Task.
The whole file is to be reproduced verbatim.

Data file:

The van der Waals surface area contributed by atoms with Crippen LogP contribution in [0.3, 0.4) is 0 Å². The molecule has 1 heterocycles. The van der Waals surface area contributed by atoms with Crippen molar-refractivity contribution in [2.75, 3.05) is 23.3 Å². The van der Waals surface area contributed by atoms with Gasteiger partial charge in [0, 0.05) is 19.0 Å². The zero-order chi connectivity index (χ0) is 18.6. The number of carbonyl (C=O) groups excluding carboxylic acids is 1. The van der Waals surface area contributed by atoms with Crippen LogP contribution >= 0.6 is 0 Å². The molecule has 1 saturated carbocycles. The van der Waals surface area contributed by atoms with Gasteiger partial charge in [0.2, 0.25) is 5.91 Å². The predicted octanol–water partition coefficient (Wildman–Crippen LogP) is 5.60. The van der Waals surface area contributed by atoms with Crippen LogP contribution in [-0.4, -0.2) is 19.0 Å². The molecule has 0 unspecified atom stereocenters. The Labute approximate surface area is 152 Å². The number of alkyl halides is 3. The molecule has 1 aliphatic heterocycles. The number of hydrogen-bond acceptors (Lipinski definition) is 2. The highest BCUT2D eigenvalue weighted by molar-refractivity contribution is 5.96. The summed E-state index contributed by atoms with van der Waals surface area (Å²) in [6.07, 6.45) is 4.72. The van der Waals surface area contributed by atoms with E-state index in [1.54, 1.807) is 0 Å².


The van der Waals surface area contributed by atoms with Crippen LogP contribution in [0.3, 0.4) is 0 Å². The molecule has 1 heterocycles. The van der Waals surface area contributed by atoms with Crippen molar-refractivity contribution in [2.75, 3.05) is 23.3 Å². The van der Waals surface area contributed by atoms with Gasteiger partial charge in [0, 0.05) is 19.0 Å². The zero-order chi connectivity index (χ0) is 18.6. The number of carbonyl (C=O) groups excluding carboxylic acids is 1. The van der Waals surface area contributed by atoms with Crippen LogP contribution >= 0.6 is 0 Å². The molecule has 1 saturated carbocycles. The van der Waals surface area contributed by atoms with Gasteiger partial charge in [0.2, 0.25) is 5.91 Å². The predicted octanol–water partition coefficient (Wildman–Crippen LogP) is 5.60. The van der Waals surface area contributed by atoms with Crippen LogP contribution in [-0.4, -0.2) is 19.0 Å². The molecule has 0 unspecified atom stereocenters. The Labute approximate surface area is 152 Å². The number of alkyl halides is 3. The molecule has 1 aliphatic heterocycles. The number of hydrogen-bond acceptors (Lipinski definition) is 2. The highest BCUT2D eigenvalue weighted by molar-refractivity contribution is 5.96. The summed E-state index contributed by atoms with van der Waals surface area (Å²) in [6.07, 6.45) is 4.72. The van der Waals surface area contributed by atoms with E-state index in [1.54, 1.807) is 0 Å².